Increasingly, development funding is directed to programmes aiming to make market systems more favourable for smallholders and low-income consumers of food. The development outcomes of these programmes are not self-evident. Programmes operate in dynamic markets full of uncertainties and surprises and depend on many other factors not under their control.
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Assessing whether a programme indeed contributed to development outcomes is challenging. Building on real-world experiences with theory-based evaluation in inclusive business programmes, this IDS Bulletin discusses approaches and methods for meaningful impact evaluation. It examines how these evaluations provided information that made programmes accountable to the donors while also helping the implementing agencies to learn and adapt their programmes.
In this IDS Bulletin, the authors discuss the experiences of practitioners and academics in finding doable and creative ways to conduct impact evaluations of inclusive business programmes in the domain of food and agriculture. Inclusive business programmes that work in the area of food and agriculture aim to change current business practices of small and medium enterprises in a way that these include smallholders as producers or target poor consumers as consumers.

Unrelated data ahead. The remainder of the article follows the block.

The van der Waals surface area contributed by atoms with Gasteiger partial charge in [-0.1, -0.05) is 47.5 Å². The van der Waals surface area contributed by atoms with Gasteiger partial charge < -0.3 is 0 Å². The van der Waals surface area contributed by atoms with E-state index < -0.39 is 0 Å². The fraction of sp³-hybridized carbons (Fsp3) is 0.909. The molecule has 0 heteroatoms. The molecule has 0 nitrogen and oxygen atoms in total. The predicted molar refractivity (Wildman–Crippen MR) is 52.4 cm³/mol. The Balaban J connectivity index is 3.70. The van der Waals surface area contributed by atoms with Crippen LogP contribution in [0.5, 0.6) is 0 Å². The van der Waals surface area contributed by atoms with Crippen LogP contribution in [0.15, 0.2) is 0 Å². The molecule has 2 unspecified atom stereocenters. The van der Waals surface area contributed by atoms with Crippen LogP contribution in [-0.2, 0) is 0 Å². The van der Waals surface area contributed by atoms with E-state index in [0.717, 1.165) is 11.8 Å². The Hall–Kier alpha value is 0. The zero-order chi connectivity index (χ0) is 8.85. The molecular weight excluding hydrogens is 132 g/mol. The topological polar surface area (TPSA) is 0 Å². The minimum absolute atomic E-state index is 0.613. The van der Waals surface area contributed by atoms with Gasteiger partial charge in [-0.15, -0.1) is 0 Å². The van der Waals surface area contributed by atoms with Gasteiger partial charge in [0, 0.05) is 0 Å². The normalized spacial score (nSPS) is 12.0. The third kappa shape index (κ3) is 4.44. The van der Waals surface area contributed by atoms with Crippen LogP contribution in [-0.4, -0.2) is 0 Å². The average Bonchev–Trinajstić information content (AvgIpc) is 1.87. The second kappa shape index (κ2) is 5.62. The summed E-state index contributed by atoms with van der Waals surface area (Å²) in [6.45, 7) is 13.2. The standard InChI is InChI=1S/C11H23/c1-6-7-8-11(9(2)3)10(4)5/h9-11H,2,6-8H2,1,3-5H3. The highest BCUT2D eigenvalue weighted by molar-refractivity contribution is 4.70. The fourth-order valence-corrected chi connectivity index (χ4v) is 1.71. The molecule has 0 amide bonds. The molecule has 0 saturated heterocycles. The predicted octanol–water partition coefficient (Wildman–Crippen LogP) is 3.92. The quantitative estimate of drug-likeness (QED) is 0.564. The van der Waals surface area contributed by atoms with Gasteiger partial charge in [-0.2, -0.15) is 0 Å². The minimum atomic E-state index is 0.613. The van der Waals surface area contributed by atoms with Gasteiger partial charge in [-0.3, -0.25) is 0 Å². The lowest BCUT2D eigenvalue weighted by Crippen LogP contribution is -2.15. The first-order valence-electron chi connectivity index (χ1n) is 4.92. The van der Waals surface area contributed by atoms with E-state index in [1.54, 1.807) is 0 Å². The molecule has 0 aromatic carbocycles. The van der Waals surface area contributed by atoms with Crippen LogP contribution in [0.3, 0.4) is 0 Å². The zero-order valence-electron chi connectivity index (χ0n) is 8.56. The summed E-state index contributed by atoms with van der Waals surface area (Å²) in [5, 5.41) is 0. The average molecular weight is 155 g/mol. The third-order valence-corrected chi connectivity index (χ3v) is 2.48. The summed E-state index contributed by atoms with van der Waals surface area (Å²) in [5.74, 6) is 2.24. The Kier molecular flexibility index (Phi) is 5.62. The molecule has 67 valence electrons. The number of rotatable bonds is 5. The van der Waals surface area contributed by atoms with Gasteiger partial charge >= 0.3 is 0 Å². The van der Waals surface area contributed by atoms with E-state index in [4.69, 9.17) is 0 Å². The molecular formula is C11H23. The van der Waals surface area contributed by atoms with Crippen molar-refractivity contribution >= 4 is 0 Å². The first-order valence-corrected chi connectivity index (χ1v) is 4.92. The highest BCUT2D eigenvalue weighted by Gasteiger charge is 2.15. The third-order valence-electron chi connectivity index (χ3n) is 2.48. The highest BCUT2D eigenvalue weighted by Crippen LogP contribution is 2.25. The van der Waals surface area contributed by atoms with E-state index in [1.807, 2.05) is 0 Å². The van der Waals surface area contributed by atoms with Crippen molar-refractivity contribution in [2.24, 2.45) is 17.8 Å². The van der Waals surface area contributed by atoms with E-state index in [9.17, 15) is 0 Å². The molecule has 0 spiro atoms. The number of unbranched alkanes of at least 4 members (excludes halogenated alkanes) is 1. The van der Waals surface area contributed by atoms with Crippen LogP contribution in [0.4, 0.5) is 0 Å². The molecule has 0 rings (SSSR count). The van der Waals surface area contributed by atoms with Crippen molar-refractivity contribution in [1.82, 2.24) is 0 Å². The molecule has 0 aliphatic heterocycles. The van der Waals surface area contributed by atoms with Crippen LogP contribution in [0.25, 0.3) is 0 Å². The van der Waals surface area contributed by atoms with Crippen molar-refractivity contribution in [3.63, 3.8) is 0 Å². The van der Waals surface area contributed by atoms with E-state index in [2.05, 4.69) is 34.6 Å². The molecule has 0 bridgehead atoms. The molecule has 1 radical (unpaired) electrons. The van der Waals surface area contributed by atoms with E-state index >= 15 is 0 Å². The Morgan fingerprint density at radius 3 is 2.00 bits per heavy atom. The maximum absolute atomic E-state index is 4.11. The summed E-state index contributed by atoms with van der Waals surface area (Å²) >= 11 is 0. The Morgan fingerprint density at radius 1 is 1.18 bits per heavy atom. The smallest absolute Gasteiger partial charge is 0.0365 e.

The examples show a convergence in methodological approaches, with ‘What works for whom under what conditions’ as the key learning question. All use a combination of methods that complement and build upon each other. However, smart data collection and sharp analysis and synthesis alone are not enough. The evaluation process and outputs also need to be informative for the stakeholders involved. More interaction and sense-making between implementers and evaluators are needed.
All experiences presented in this IDS Bulletin acknowledge that it is not easy to find ways to make learning useful for evaluation commissioners and implementing agencies. Under the right conditions, the presented approaches and tools might work and accelerate the learning loops for adaptive management. Crucially, three conditions appear as necessary for a good theory-based evaluation:
- having interested ‘listeners’ as the audience of the evaluation;
- applying rigour in anticipating and addressing validity threats to the conclusions;
- sufficient resources for an appropriate mix of methods.
Table of contents
Introduction: Contribution, Causality, Context, and Contingency when Evaluating Inclusive Business Programmes
Giel Ton and Sietze Vellema
Systems, Sapiens, and Systemic Change in Markets: The Adopt-Adapt-Expand-Respond Framework
Ben Taylor and Jake Lomax
Using Theory-Based Evaluation to Evaluate Systemic Change in a Market Systems Programme in Nepal
Edward Hedley and Gordon Freer
Assessing the Contribution to Market System Change of the Private Enterprise Programme Ethiopia
Giel Ton, Ben Taylor and Andrew Koleros
The Search for Real-Time Impact Monitoring for Private Sector Support Programmes
Fédes van Rijn, Haki Pamuk, Just Dengerink and Giel Ton
Monitoring Systemic Change in Inclusive Agribusiness
Sietze Vellema, Greetje Schouten and Marijn Faling
Assessing Contributions Collaboratively: Using Process Tracing to Capture Crowding In
Understanding Behaviour Change in Theory-Based Evaluation of Market Systems Development Programmes